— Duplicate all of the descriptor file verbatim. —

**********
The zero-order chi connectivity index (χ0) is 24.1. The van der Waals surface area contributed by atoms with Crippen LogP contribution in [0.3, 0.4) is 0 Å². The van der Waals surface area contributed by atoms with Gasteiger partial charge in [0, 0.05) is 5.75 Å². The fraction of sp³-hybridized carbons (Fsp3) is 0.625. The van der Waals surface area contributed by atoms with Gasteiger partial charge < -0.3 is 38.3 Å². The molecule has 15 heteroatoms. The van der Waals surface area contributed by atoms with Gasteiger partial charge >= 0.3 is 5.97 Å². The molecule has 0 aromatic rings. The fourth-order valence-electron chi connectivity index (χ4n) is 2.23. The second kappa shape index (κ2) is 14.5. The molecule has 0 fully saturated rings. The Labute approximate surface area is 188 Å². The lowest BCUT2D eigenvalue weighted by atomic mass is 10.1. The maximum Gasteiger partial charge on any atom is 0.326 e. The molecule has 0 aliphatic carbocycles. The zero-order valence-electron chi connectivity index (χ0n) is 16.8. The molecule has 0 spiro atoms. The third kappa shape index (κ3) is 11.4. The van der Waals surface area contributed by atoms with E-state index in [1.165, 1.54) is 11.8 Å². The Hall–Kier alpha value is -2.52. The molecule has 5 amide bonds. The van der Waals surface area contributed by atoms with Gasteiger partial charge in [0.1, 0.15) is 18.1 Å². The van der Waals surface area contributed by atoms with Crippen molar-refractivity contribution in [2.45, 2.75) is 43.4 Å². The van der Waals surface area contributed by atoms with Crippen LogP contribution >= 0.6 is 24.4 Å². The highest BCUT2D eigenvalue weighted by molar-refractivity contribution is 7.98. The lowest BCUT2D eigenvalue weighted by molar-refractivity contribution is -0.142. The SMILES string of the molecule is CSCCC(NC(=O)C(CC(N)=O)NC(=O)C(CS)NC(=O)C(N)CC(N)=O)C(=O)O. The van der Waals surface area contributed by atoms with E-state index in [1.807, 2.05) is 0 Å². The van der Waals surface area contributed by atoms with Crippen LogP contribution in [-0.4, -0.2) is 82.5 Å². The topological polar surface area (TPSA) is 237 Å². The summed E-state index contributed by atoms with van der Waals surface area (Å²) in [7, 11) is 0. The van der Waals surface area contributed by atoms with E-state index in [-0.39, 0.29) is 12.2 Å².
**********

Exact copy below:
The zero-order chi connectivity index (χ0) is 24.1. The van der Waals surface area contributed by atoms with Crippen LogP contribution in [0.3, 0.4) is 0 Å². The van der Waals surface area contributed by atoms with Gasteiger partial charge in [0, 0.05) is 5.75 Å². The fraction of sp³-hybridized carbons (Fsp3) is 0.625. The van der Waals surface area contributed by atoms with Gasteiger partial charge < -0.3 is 38.3 Å². The molecule has 15 heteroatoms. The van der Waals surface area contributed by atoms with Gasteiger partial charge >= 0.3 is 5.97 Å². The molecule has 0 aromatic rings. The fourth-order valence-electron chi connectivity index (χ4n) is 2.23. The second kappa shape index (κ2) is 14.5. The molecule has 0 fully saturated rings. The Labute approximate surface area is 188 Å². The lowest BCUT2D eigenvalue weighted by atomic mass is 10.1. The maximum Gasteiger partial charge on any atom is 0.326 e. The molecule has 0 aliphatic carbocycles. The zero-order valence-electron chi connectivity index (χ0n) is 16.8. The molecule has 0 spiro atoms. The third kappa shape index (κ3) is 11.4. The van der Waals surface area contributed by atoms with E-state index in [1.165, 1.54) is 11.8 Å². The Hall–Kier alpha value is -2.52. The molecule has 5 amide bonds. The van der Waals surface area contributed by atoms with Gasteiger partial charge in [0.1, 0.15) is 18.1 Å². The van der Waals surface area contributed by atoms with Crippen molar-refractivity contribution in [2.45, 2.75) is 43.4 Å². The van der Waals surface area contributed by atoms with Crippen LogP contribution >= 0.6 is 24.4 Å². The highest BCUT2D eigenvalue weighted by molar-refractivity contribution is 7.98. The lowest BCUT2D eigenvalue weighted by molar-refractivity contribution is -0.142. The SMILES string of the molecule is CSCCC(NC(=O)C(CC(N)=O)NC(=O)C(CS)NC(=O)C(N)CC(N)=O)C(=O)O. The van der Waals surface area contributed by atoms with E-state index in [1.807, 2.05) is 0 Å². The van der Waals surface area contributed by atoms with Crippen LogP contribution in [-0.4, -0.2) is 82.5 Å². The topological polar surface area (TPSA) is 237 Å². The summed E-state index contributed by atoms with van der Waals surface area (Å²) in [7, 11) is 0. The van der Waals surface area contributed by atoms with E-state index in [-0.39, 0.29) is 12.2 Å².